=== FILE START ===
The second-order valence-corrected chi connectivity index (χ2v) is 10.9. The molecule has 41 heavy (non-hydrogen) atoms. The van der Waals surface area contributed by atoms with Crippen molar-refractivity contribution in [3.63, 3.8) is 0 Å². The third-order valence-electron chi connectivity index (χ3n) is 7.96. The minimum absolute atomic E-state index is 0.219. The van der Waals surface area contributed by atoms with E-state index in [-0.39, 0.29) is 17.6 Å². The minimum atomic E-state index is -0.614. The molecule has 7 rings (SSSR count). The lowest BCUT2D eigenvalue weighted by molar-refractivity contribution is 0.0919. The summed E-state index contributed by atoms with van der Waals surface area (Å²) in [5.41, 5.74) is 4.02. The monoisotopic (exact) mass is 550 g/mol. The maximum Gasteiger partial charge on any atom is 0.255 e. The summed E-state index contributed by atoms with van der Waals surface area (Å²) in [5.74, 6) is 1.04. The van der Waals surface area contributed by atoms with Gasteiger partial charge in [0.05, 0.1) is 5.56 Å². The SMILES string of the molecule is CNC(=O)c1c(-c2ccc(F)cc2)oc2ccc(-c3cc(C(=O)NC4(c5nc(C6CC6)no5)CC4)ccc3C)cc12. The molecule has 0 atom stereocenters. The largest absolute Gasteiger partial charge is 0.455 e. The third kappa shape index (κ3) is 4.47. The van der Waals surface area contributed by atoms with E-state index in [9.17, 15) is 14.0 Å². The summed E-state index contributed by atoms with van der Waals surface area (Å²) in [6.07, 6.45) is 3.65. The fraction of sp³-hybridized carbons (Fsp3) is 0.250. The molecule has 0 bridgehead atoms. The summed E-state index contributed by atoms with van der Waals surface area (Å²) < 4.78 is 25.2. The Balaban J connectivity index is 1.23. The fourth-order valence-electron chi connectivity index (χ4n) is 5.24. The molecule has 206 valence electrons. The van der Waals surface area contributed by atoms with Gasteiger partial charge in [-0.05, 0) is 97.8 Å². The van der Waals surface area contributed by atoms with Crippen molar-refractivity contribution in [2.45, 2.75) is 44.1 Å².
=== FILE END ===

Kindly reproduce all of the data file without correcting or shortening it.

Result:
The second-order valence-corrected chi connectivity index (χ2v) is 10.9. The molecule has 41 heavy (non-hydrogen) atoms. The van der Waals surface area contributed by atoms with Crippen molar-refractivity contribution in [3.63, 3.8) is 0 Å². The third-order valence-electron chi connectivity index (χ3n) is 7.96. The minimum absolute atomic E-state index is 0.219. The van der Waals surface area contributed by atoms with E-state index in [-0.39, 0.29) is 17.6 Å². The minimum atomic E-state index is -0.614. The molecule has 7 rings (SSSR count). The lowest BCUT2D eigenvalue weighted by molar-refractivity contribution is 0.0919. The summed E-state index contributed by atoms with van der Waals surface area (Å²) in [5.41, 5.74) is 4.02. The monoisotopic (exact) mass is 550 g/mol. The maximum Gasteiger partial charge on any atom is 0.255 e. The summed E-state index contributed by atoms with van der Waals surface area (Å²) in [5.74, 6) is 1.04. The van der Waals surface area contributed by atoms with Gasteiger partial charge in [0.05, 0.1) is 5.56 Å². The SMILES string of the molecule is CNC(=O)c1c(-c2ccc(F)cc2)oc2ccc(-c3cc(C(=O)NC4(c5nc(C6CC6)no5)CC4)ccc3C)cc12. The molecule has 0 atom stereocenters. The largest absolute Gasteiger partial charge is 0.455 e. The third kappa shape index (κ3) is 4.47. The van der Waals surface area contributed by atoms with E-state index in [9.17, 15) is 14.0 Å². The summed E-state index contributed by atoms with van der Waals surface area (Å²) in [6.07, 6.45) is 3.65. The fraction of sp³-hybridized carbons (Fsp3) is 0.250. The molecule has 0 bridgehead atoms. The summed E-state index contributed by atoms with van der Waals surface area (Å²) < 4.78 is 25.2. The Balaban J connectivity index is 1.23. The fourth-order valence-electron chi connectivity index (χ4n) is 5.24. The molecule has 206 valence electrons. The van der Waals surface area contributed by atoms with Gasteiger partial charge in [-0.05, 0) is 97.8 Å². The van der Waals surface area contributed by atoms with Crippen molar-refractivity contribution in [2.45, 2.75) is 44.1 Å².